The average crop production between 1980 and 1990 stood at half a million tons but that number has reduced to an average of 280,000 as of 2015
By T. Roble
Agricultural imports in Somalia, mainly food has risen by 18 times to stand at $1.5 billion annually up from $82 million in the late 1980s with local crop production meeting only 22% of per capital cereal needs, a new report reveals.
The report, Rebuilding Resilient and Sustainable Agriculture produced jointly by the World Bank and the Food and Agriculture Organisation (FAO) notes that Somalia faces chronic food crop deficit as land under cultivation has shrunk by half of the pre-war period.
“Agricultural imports rose by a factor of 18, reaching almost $1.5 billion in 2015, up from an annual average of only about $82 million in the late 1980s,” the report which is a first under the Country Economic Memorandum series notes.
The report attributes this increase to the combination of increased domestic food demand (driven by rapid population growth and urbanization and largely supported by remittances) and the collapse of domestic crop production leading to a massive increase in food imports.
This inadequacy of food crops has subjected the pastoral, farming and fishing communities to high rates of chronic malnutrition.
In the pre-war period, the report observes, cultivated area under irrigation was estimated at 222,950 hectares with the most recent drought reducing it even further. About 5% or 3 million hectares of Somalia’s total land is cultivable with 2.3 million under rainfed conditions and 700,000 hectares suitable for either pump or recession controlled.
FELL BY HALF
The average crop production between 1980 and 1990 stood at half a million tons but that number has reduced to an average of 280,000 as of 2015. In its March brief, FAO said last farmers harvested 174,000 tons of grain which is over 20 percent below the average of the previous five years.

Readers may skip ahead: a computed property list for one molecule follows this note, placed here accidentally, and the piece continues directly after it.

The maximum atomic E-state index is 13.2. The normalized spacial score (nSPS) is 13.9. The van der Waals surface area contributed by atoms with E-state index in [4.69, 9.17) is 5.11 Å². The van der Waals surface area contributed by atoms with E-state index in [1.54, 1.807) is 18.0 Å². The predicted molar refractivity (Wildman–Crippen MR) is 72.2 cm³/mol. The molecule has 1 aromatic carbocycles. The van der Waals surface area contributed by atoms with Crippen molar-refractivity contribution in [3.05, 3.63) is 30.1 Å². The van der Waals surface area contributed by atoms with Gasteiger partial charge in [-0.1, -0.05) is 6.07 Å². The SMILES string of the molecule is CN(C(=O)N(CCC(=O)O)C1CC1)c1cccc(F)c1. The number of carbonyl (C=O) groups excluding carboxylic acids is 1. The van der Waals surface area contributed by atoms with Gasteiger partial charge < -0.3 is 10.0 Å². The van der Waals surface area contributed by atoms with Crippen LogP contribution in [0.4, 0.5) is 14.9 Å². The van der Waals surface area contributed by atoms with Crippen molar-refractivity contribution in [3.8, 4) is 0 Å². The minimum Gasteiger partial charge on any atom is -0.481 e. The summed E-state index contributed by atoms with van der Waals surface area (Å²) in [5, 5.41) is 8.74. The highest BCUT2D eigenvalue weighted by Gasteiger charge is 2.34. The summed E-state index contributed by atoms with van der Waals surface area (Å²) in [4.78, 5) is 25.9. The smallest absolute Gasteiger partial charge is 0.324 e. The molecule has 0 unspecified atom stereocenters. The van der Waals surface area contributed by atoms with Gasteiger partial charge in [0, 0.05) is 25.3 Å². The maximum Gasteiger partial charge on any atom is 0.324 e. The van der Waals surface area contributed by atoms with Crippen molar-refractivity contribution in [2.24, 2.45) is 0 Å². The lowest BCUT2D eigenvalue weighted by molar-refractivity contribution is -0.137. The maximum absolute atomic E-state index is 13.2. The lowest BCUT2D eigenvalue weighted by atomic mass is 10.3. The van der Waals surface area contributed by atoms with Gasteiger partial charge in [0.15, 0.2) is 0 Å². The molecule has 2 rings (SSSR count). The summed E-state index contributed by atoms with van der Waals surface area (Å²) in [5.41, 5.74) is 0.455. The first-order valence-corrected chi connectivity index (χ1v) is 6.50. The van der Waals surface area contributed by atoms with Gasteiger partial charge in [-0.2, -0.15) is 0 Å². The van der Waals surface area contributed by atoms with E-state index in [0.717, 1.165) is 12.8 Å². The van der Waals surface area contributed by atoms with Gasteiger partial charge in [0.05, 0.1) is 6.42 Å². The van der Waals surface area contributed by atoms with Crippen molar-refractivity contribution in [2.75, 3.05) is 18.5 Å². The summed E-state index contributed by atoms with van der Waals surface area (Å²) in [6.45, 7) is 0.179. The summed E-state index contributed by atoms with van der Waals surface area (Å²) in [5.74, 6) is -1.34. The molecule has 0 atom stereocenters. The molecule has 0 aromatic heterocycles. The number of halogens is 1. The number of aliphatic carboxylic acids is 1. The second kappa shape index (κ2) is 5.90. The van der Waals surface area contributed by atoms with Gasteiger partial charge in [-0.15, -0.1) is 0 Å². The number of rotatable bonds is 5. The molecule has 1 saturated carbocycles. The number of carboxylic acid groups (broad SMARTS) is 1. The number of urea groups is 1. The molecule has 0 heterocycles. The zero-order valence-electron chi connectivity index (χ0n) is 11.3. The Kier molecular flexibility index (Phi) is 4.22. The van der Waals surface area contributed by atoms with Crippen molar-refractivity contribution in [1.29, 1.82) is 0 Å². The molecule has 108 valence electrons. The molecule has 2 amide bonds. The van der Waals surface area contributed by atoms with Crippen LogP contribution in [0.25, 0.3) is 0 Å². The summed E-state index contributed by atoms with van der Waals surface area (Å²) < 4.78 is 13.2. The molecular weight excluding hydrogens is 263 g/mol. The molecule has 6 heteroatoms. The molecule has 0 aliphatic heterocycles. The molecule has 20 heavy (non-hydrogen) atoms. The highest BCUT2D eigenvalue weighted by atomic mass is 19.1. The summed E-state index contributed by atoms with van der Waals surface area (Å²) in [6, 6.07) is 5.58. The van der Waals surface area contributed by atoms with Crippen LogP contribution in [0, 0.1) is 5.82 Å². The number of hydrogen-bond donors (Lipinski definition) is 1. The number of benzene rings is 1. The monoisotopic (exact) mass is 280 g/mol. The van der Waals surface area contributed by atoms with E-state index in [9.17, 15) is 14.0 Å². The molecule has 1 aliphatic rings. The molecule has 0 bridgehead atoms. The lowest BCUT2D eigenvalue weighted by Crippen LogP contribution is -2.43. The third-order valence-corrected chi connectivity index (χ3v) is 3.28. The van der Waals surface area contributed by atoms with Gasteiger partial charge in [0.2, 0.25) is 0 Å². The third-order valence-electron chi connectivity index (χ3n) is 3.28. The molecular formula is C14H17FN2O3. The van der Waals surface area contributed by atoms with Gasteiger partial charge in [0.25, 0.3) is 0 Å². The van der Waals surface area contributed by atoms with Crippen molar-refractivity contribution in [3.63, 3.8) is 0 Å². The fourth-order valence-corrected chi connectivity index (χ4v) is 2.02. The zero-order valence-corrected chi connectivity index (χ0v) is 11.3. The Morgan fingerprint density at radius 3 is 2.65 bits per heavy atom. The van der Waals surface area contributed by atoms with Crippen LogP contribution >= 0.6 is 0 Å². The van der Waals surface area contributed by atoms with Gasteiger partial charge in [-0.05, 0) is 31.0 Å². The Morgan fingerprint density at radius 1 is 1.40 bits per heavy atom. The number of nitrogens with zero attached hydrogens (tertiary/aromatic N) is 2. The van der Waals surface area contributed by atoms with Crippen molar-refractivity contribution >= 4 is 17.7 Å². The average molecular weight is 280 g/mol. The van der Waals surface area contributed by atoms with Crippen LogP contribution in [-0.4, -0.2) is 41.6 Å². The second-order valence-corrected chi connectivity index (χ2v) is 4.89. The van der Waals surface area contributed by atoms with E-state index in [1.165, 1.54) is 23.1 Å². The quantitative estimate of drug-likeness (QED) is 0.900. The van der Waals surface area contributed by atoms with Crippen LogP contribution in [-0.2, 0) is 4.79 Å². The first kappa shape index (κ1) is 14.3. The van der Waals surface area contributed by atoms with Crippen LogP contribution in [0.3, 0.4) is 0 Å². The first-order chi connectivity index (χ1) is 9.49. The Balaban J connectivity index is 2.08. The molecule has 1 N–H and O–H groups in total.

Armed militias belonging to clans from the central regions with little farming skills and experience continue to occupy prime farmlands in the agriculturally rich Lower Shabelle region further limiting efforts at increasing crop production, the report to be launched tomorrow further says.
All is not doom and gloom though as Somalia has registered impressive results in animal production making it one of the most lucrative sectors.
Livestock production has contributed to dramatic increase in agricultural export in Somalia reaching $634 million in 2015, more than five times the value before the civil war.
At an estimated stock levels of 53 million as of 2014 against 40 million in the late 1980s, livestock production has steadily improved in Somalia but exports registered a fall in 2016/17 owing to the drought and renewed import ban by Saudi Arabia. Records from 2016 indicate Somalia has the largest number of camels (7.1 million) in the world.
But Somalia has not realized optimal value from livestock production despite the steady rise over the years in numbers. Most of the livestock exports are in form of live animals denying the country of returns from value addition which accrues from processing.
Similarly, the report notes, despite milk production mainly from camels increasing steadily from the 1980s to reach a market value of $3.3 billion in 2014, the country exports none but instead, imports dairy products.
It is the irony that powder milk containers dot most households in Somalia.